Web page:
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Fred Burton is a No. 407 Squadron veteran who, amongst other things,flew the museum's Lancaster (FM159)
from Dartmouth, Nova Scotia to serve with the squadron in Comox in June, 1955.


The "Pucker Factor"
by Fred Burton


Our crew was duty crew on May 31, 1956 (hope the date is right) and got an order to get airborne. We didn't know what it was but evidently the radar station for GCI (ground controlled interception) was being jammed. We took off at 13:05 in Lanc 920 and were told to fly a northwest heading toward the point of the jamming.

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I was on radar and ECM and after a couple of hours of following the ECM signal I detected an intermittent radar contact about 100 miles or so ahead of us. We had been using ECM radar detection to fly on the heading until then and "squirting" on a random basis looking for an echo. As we approached the target the radar contact became quite solid and then started breaking up into multiple contacts. You have to remember this was about the peak of the Cold War. The jamming had continued unabated and if they had to scramble CF100's from Comox they would not be able to control them for an interception due to the jamming.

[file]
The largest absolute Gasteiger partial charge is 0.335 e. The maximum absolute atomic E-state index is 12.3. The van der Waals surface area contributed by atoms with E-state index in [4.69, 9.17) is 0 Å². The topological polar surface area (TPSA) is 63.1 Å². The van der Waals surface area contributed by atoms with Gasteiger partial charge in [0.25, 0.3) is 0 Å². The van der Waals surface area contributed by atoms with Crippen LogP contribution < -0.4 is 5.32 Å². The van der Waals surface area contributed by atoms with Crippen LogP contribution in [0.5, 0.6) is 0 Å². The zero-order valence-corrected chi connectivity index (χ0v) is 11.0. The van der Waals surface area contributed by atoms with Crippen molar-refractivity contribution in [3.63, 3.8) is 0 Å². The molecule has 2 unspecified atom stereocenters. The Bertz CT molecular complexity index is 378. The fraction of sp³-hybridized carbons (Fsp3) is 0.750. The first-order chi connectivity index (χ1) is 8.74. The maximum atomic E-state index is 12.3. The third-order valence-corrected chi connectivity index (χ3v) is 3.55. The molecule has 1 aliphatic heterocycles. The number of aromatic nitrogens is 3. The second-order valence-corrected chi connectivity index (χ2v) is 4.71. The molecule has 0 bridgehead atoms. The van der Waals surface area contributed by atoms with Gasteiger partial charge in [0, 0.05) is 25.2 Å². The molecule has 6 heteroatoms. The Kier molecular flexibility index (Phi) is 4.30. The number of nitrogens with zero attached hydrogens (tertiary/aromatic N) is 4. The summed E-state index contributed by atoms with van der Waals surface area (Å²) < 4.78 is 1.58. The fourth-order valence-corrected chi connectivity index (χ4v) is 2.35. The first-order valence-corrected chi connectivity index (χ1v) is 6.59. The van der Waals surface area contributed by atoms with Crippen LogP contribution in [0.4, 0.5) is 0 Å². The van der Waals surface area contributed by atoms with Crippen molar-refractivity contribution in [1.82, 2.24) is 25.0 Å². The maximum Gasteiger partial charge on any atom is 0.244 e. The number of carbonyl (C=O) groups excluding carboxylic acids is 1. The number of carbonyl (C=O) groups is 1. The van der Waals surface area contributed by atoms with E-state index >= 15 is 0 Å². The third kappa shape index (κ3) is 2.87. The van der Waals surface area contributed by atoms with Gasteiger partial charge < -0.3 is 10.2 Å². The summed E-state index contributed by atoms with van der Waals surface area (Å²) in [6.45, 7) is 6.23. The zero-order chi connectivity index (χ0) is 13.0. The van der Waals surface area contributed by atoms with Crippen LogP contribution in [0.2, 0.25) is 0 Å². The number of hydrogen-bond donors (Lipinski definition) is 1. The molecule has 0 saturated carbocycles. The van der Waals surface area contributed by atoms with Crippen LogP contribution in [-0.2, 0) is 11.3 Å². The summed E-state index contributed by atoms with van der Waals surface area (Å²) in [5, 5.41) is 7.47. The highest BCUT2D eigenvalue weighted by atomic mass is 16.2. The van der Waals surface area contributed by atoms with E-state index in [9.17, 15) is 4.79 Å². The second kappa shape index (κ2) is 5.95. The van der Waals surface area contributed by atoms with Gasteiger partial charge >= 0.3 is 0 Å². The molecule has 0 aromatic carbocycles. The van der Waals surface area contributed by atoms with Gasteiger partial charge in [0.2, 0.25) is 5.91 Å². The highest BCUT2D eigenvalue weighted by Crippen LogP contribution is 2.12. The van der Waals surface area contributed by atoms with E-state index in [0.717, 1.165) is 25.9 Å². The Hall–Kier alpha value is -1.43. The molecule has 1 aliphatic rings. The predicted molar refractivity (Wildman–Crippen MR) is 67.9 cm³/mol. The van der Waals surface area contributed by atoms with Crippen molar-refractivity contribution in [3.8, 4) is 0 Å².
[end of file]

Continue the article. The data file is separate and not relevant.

The closer we got to the target the more blips appeared. (Invasion force?? .. start of pucker factor). We finally had about 100+ targets in all. When we finally overflew the target it was an armada of boats. Fishing boats and all flying the Russian flag. We subsequently found out it was a Russian "fishing fleet" and one boat had a "bad" radar. Sure .. I still believe they were trying to see how long an interception would take.

Back in those days neither side trusted the other. Even in the venerable Lancaster total time from the jamming being detected until identification was about 3 hours or so. After ID'ing the target we returned to base and the jamming stopped within minutes of our pass over the fleet, a few photos and departure for home base.





Bomber Command Museum of Canada